So I think this work is essential reading for people who enjoy JC Powys' work; unlike perhaps his other non-fiction, it contains the "key" to many of his ideas, including some of the startling ones like the "First Cause" (with which he begins "Glastonbury Romance"), and his concept of the ichthyosaurus-ego (another unfortunate term) is also important. I also view it, as a stand-alone book, as an incredible interesting and worthwhile "philosophy of life", not necessarily as one you might agree with, but one that will cause you to think a lot about how you live.

Note that, as I said up front, much of this work is incomprehensible, but who understands all of "Zarathustra" or many of the other great works of philosophy? This book is in its own very original way, at a "high" level which I think deserves more attention than just being the wild ramblings of a highly sensitive novelist. So I really recommend it to the life-searchers, especially to philosophers, Powys-fans, nature-lovers, but I think he's really writing it for the "lost" who maybe cannot accept or don't want to accept what the world has given them. It is very easy to call "Sensuality" "self-indulgent nonsense", but I don't think, in the end, especially viewed in connection with his novels, that this is the case: rather it is the expression of a distinct and highly unusual philosophy of life with considerable intrinsic merit. While difficult to stomach at first, by the end of "Sensuality" I was convinced that this was a work of great, original, creative genius.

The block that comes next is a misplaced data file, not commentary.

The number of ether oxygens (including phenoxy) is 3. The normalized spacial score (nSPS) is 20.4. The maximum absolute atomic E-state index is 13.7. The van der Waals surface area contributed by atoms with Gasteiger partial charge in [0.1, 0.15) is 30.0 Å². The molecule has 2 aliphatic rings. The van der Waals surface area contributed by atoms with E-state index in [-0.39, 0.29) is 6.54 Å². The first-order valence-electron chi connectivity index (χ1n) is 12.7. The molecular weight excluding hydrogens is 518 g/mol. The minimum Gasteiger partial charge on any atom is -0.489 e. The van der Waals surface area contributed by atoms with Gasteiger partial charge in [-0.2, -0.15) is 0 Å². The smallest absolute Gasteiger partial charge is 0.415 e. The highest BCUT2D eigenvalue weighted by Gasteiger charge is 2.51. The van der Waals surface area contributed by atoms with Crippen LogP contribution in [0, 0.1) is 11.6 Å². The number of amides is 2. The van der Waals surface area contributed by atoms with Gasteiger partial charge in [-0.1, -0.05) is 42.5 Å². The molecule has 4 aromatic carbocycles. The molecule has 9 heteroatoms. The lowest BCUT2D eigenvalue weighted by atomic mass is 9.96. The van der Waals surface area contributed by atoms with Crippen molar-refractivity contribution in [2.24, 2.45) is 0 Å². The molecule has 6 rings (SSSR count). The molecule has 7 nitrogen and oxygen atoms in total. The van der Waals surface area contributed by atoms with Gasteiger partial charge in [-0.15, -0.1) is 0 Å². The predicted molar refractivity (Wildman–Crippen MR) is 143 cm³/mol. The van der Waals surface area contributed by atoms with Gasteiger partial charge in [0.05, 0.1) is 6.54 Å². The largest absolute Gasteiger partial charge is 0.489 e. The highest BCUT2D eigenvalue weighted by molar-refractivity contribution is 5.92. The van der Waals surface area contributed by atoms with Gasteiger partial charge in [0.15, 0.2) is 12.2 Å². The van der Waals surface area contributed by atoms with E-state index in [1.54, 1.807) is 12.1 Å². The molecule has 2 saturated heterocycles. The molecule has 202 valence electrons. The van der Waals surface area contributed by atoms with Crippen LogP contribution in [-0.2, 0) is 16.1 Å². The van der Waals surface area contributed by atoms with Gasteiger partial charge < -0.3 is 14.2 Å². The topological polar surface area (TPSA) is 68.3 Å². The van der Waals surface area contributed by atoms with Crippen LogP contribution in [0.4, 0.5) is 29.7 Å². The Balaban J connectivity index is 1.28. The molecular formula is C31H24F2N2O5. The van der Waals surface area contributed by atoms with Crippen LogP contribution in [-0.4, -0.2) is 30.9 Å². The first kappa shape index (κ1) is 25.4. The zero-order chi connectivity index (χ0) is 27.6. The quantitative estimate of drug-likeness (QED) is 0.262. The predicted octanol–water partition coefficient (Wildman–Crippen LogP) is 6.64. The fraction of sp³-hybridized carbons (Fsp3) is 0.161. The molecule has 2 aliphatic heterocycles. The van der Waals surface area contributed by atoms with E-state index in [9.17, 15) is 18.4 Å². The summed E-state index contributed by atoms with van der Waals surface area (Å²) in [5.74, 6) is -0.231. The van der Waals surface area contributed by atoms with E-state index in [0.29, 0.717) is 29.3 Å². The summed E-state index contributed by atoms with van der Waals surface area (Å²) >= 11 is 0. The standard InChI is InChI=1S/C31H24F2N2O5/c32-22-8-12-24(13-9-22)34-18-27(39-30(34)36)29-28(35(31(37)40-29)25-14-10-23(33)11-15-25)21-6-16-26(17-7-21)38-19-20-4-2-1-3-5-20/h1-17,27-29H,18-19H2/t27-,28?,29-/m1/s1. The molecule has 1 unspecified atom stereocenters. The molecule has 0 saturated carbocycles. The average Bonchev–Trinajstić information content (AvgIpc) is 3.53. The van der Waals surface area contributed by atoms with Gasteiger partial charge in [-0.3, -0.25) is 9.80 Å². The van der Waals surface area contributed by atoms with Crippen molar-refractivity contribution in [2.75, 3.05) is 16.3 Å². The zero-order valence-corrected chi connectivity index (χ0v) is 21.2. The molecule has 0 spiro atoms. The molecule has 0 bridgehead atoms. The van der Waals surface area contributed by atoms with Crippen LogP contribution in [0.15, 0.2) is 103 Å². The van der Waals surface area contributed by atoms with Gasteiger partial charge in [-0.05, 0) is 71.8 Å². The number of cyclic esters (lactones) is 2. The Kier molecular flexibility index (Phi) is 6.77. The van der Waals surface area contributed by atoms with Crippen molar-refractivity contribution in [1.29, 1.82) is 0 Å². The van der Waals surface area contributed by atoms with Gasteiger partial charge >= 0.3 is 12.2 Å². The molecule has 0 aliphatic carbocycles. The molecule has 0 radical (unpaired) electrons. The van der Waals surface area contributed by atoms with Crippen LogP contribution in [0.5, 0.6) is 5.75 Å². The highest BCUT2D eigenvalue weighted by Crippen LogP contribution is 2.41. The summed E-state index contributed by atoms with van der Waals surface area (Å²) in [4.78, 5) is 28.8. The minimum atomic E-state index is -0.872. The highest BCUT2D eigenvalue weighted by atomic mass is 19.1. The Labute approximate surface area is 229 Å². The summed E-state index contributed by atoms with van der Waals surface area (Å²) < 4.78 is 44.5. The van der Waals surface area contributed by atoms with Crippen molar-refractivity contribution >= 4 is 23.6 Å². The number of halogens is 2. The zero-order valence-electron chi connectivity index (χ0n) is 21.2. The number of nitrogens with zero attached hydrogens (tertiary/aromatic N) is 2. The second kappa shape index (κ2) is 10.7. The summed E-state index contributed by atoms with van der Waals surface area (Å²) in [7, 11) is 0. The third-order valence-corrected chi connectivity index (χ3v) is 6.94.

Profile Image for Annabel.
3 reviews1 follower
September 18, 2012
Self indulgent nonsense for the lost person. Should have stuck to novels.